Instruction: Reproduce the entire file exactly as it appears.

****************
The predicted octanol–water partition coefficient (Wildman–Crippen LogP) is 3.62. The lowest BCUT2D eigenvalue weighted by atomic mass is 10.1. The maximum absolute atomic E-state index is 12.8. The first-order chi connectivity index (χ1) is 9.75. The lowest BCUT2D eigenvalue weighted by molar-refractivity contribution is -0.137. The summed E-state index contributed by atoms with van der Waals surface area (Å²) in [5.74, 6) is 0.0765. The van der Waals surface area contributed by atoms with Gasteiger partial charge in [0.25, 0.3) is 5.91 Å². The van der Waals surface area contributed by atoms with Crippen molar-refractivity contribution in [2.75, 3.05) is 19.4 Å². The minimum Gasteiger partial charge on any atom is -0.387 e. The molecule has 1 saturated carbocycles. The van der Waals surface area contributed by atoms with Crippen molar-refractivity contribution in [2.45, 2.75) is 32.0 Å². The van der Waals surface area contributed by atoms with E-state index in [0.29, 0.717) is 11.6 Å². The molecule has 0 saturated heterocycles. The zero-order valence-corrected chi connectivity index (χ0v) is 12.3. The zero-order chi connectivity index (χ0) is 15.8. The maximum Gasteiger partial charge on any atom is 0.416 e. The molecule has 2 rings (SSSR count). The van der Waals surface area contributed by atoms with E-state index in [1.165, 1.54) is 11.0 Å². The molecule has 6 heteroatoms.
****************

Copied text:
The predicted octanol–water partition coefficient (Wildman–Crippen LogP) is 3.62. The lowest BCUT2D eigenvalue weighted by atomic mass is 10.1. The maximum absolute atomic E-state index is 12.8. The first-order chi connectivity index (χ1) is 9.75. The lowest BCUT2D eigenvalue weighted by molar-refractivity contribution is -0.137. The summed E-state index contributed by atoms with van der Waals surface area (Å²) in [5.74, 6) is 0.0765. The van der Waals surface area contributed by atoms with Gasteiger partial charge in [0.25, 0.3) is 5.91 Å². The van der Waals surface area contributed by atoms with Crippen molar-refractivity contribution in [2.75, 3.05) is 19.4 Å². The minimum Gasteiger partial charge on any atom is -0.387 e. The molecule has 1 saturated carbocycles. The van der Waals surface area contributed by atoms with Crippen molar-refractivity contribution in [2.45, 2.75) is 32.0 Å². The van der Waals surface area contributed by atoms with E-state index in [0.29, 0.717) is 11.6 Å². The molecule has 0 saturated heterocycles. The zero-order valence-corrected chi connectivity index (χ0v) is 12.3. The zero-order chi connectivity index (χ0) is 15.8. The maximum Gasteiger partial charge on any atom is 0.416 e. The molecule has 2 rings (SSSR count). The van der Waals surface area contributed by atoms with E-state index in [1.165, 1.54) is 11.0 Å². The molecule has 6 heteroatoms.